Sony shares rocketed 12.20 percent on Friday after the embattled Japanese consumer electronics giant said it was selling its US headquarters in Manhattan for $1.1 billion as part of a huge restructuring.
The Tokyo-listed shares finished at 1,149 yen, boosted by a weak yen and after the announcement that New York-based commercial property firm Chetrit Group was leading a consortium that agreed to buy the Madison Avenue skyscraper.
The sale, expected to close in March, comes as the firm undergoes a corporate overhaul aimed at returning to profitability after four years in the red.
In June, the company's hard times saw its stock value tumble below 1,000 yen a share for the first time since the era of the Walkman.
"Sony is undertaking a range of initiatives to strengthen its financial foundation and business competitiveness and for future growth," it said in a statement announcing the sale.
The company was "balancing cash inflows and outflows while working to improve its cash flow by carefully selecting investments, selling assets and strengthening control of working capital such as inventory", it said.
"This sale is made as a part of such initiatives."
The deal would net Sony about $770 million after paying off building-related debt and transaction costs, it said, adding that businesses including its movie and music divisions would remain in the tower for up to three years under a lease agreement with the buyer.
The 37-storey building, home to about 1,500 employees and on one of New York City's best-known thoroughfares, opened in 1984 and was sold to Sony in 2002.
Sony was "re-evaluating" its outlook -- which forecast a 20 billion yen ($223 million) annual net profit in the fiscal year ended March -- "to take into account this sale and other factors".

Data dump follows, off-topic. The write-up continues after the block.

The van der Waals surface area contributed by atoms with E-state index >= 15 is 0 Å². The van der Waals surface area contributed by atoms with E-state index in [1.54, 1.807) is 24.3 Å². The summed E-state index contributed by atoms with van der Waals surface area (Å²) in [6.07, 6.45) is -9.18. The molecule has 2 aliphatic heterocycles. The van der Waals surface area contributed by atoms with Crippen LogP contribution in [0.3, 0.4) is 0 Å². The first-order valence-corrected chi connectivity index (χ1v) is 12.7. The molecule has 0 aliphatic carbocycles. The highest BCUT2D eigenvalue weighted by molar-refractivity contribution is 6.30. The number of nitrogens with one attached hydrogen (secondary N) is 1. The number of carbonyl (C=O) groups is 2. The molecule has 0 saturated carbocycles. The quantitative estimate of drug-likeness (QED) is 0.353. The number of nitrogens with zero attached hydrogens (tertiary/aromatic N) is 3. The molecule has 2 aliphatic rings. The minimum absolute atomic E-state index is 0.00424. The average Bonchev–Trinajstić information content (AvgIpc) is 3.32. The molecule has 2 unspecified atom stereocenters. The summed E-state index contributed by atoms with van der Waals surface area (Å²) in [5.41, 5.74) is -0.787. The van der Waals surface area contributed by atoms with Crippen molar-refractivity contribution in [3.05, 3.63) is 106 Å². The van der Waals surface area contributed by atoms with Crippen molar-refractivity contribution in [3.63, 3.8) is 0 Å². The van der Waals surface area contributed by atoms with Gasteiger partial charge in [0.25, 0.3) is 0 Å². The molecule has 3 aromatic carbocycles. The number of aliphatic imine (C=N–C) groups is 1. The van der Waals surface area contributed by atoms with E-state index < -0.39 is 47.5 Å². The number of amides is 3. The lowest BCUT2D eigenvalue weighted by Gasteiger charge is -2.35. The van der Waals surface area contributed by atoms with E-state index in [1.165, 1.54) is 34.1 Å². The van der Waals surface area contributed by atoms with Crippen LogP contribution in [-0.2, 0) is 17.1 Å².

Toshiyuki Kanayama, market analyst at Monex, said the sale was an "obvious plus for Sony's balance sheet, but does not instantly improve its creditworthiness or investability in the eyes of investors".
The rise also came as Tokyo's benchmark Nikkei 225 index jumped nearly three percent as a weaker yen helped shares of exporters including Sony, which had climbed 5.67 percent the day before after Goldman Sachs upped its recommendation on the stock to neutral from sell.
The maker of PlayStation game consoles and Bravia televisions lost a whopping 456.66 billion yen in its last fiscal year, with its massive restructuring including selling off its chemical division while investing 50 billion yen in camera and medical equipment maker Olympus.
Last year, the firm said it would cut about 10,000 jobs and spend nearly $1.0 billion on an overhaul designed to shake up its product line and cut costs, which its chief Kazuo Hirai described as "urgent".
The sale announced Friday comes after Japanese media reported that the firm was also planning to sell one of its main buildings, in Tokyo's Osaki district, which accommodates Sony's struggling television division.
Japan's battered electronics sector including giants Sony, Panasonic and Sharp has suffered from myriad problems including a high yen, slowing demand in key export markets, fierce overseas competition and strategic mistakes that left its finances in ruins.
The industry has been awash in huge losses and credit rating downgrades, with rival Sharp saying last year it would put up real estate as collateral for bank loans -- including its Osaka headquarters -- to stay afloat.
-- Dow Jones Newswires contributed to this report --